• I also live right across from this. Very saddened that we will be losing this historic church and green space. My living room view has been this church for almost five years. Sadly, my new view will be someone's living room in an apartment that probably is pricier than the Plex. Additionally, if there is rooftop access, we will have to deal with the noise from parties. Not to mention the loss of car parking.

    The church is over 100 years old and was built in 1909 or 1910. They celebrated their 100th anniversary of the church not too long ago. The Franciscan friars who ministered to the church withdrew about two years ago. I think this was the start of shutting down or consolidating the parish with another one.

  • Priest and parishioner shortages are often to blame.

    Hopefully we get a rendering of the new building soon. 165 apartments will bring a lot of new neighbors.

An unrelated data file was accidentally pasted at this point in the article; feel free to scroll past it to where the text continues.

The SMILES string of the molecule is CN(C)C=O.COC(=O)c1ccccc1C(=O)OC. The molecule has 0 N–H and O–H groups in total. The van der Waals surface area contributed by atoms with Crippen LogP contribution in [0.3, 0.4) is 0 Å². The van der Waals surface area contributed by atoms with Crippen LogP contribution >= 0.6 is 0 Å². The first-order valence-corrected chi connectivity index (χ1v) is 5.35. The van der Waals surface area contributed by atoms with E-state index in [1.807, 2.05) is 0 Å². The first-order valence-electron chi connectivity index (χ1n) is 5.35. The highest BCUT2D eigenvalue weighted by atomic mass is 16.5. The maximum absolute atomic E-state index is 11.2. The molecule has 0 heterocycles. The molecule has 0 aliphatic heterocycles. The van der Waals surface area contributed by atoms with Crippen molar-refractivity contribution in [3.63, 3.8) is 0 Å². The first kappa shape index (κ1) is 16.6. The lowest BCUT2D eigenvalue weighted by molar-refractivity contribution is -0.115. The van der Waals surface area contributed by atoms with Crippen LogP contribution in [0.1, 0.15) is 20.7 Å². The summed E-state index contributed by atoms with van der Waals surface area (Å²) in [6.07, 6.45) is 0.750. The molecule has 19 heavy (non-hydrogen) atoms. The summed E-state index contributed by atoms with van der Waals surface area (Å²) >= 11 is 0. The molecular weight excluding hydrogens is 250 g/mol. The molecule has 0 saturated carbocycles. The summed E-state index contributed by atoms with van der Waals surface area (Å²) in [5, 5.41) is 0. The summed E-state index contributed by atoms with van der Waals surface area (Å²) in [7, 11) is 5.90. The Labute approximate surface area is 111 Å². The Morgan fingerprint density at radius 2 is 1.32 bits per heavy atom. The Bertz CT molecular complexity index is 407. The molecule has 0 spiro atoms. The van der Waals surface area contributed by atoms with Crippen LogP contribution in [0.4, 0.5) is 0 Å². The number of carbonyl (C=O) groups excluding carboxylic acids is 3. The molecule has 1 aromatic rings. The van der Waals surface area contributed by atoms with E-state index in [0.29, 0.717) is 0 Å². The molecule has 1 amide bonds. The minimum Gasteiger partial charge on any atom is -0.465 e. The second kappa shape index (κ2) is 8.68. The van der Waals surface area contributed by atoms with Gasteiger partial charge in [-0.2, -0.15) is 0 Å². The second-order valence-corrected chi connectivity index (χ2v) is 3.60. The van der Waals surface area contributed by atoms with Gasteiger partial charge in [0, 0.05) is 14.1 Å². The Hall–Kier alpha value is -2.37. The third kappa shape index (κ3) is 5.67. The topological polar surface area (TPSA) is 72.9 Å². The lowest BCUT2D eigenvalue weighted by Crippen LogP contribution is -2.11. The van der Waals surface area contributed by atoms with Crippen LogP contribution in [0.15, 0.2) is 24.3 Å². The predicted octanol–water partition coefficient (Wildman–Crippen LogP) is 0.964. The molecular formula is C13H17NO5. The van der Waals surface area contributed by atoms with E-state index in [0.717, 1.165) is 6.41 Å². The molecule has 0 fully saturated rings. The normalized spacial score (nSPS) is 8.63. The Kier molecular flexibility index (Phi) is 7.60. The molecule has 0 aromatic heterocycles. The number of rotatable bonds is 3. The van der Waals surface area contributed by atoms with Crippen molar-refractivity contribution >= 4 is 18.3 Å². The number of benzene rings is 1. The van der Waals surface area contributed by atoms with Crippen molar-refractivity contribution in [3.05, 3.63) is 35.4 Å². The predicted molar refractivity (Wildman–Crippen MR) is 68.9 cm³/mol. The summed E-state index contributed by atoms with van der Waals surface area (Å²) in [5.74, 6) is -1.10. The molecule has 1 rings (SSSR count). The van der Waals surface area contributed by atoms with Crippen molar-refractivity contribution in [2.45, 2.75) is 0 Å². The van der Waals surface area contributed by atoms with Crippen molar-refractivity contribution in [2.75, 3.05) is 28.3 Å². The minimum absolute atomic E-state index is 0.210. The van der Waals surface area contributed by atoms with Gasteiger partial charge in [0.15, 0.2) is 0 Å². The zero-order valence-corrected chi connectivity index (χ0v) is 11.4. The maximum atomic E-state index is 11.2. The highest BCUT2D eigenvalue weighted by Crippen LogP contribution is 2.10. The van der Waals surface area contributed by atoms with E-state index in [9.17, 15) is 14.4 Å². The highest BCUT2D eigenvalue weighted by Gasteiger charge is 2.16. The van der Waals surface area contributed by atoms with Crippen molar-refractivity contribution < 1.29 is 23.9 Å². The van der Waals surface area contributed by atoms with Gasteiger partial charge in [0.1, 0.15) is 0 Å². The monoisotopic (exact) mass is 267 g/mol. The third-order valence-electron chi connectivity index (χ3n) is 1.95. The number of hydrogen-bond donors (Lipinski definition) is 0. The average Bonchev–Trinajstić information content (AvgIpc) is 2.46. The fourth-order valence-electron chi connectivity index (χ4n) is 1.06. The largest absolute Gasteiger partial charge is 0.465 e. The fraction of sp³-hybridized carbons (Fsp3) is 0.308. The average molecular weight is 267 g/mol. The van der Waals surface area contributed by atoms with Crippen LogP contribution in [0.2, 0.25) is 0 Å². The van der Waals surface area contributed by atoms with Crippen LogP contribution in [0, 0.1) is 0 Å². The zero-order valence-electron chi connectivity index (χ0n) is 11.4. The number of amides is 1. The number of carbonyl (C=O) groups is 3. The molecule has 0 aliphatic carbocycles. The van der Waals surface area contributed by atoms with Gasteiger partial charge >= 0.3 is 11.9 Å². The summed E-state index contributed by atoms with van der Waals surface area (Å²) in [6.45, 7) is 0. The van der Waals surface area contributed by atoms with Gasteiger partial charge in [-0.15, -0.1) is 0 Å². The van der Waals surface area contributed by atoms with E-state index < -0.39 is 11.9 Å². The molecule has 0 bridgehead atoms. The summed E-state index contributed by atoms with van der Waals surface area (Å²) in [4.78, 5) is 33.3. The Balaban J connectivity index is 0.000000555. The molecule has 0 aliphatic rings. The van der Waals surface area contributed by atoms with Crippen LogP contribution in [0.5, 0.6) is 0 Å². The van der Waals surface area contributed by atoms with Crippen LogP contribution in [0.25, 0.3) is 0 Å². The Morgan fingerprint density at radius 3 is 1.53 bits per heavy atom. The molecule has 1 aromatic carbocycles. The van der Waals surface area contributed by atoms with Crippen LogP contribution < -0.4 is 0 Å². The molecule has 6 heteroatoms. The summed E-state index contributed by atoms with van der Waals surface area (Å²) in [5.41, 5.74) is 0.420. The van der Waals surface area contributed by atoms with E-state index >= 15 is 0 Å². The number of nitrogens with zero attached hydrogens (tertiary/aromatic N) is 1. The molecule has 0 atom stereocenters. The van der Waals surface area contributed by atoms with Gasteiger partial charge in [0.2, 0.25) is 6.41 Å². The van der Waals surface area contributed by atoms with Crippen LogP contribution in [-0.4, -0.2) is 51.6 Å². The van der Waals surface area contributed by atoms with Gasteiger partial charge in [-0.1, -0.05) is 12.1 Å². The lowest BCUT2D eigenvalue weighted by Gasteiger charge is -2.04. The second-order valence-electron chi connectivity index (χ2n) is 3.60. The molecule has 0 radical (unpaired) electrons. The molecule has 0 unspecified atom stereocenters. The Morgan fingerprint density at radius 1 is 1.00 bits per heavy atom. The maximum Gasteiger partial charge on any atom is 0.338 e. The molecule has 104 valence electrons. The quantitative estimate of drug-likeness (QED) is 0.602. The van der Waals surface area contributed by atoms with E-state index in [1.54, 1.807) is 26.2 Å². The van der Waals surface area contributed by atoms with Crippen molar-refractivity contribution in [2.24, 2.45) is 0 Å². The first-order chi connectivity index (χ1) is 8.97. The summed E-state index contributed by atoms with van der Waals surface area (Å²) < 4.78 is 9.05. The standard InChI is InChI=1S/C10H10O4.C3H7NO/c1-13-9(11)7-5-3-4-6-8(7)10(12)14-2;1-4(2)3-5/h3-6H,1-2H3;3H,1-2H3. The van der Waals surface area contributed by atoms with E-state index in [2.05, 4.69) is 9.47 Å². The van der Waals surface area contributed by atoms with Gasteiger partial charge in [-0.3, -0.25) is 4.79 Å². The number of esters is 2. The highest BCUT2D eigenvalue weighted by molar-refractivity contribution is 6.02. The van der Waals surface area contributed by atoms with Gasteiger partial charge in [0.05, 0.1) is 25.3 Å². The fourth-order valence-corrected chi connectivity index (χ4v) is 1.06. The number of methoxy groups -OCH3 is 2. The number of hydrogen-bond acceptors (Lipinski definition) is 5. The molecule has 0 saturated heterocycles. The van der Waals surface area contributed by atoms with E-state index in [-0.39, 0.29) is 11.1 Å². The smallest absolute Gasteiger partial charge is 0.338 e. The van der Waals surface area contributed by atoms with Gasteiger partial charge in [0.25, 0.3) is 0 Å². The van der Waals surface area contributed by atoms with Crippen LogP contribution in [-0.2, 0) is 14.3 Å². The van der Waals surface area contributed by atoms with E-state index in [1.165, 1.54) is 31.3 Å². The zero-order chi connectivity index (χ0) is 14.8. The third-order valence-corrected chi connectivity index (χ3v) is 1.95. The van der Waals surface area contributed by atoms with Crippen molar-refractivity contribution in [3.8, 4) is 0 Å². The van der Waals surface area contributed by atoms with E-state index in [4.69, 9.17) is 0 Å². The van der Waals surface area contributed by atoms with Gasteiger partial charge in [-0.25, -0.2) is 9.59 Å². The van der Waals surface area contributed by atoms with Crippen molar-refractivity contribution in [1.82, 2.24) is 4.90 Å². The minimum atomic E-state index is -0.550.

• Looks like all the plans have been approved. Still 165 units, parking and a fitness center. No design info is out there but they will have terraces on some units. I agree with vaportrail that the architect has good designs… hope we get something interesting.
  • @Esperanza welcome! Sorry to hear about this.
  • For those following this one, the developers posted a image of the new building at the site.
  • Do you have the site address?
  • edited March 2014
    267 Rogers

  • I snapped a picture of this rendering yesterday afternoon as well.  Not looking forward to these yellow accents, but I have to admit, it could be much worse.  
    Esperanza, I feel your pain.  While my windows don't look out to the church, I walk my dog around this block every morning and always have appreciated the open space, nice big trees, and quiet.  I cannot image what our relatively peaceful block will be like with 165 units worth of new people moving in!  I guess we can be happy that there doesn't seem to be retail planned?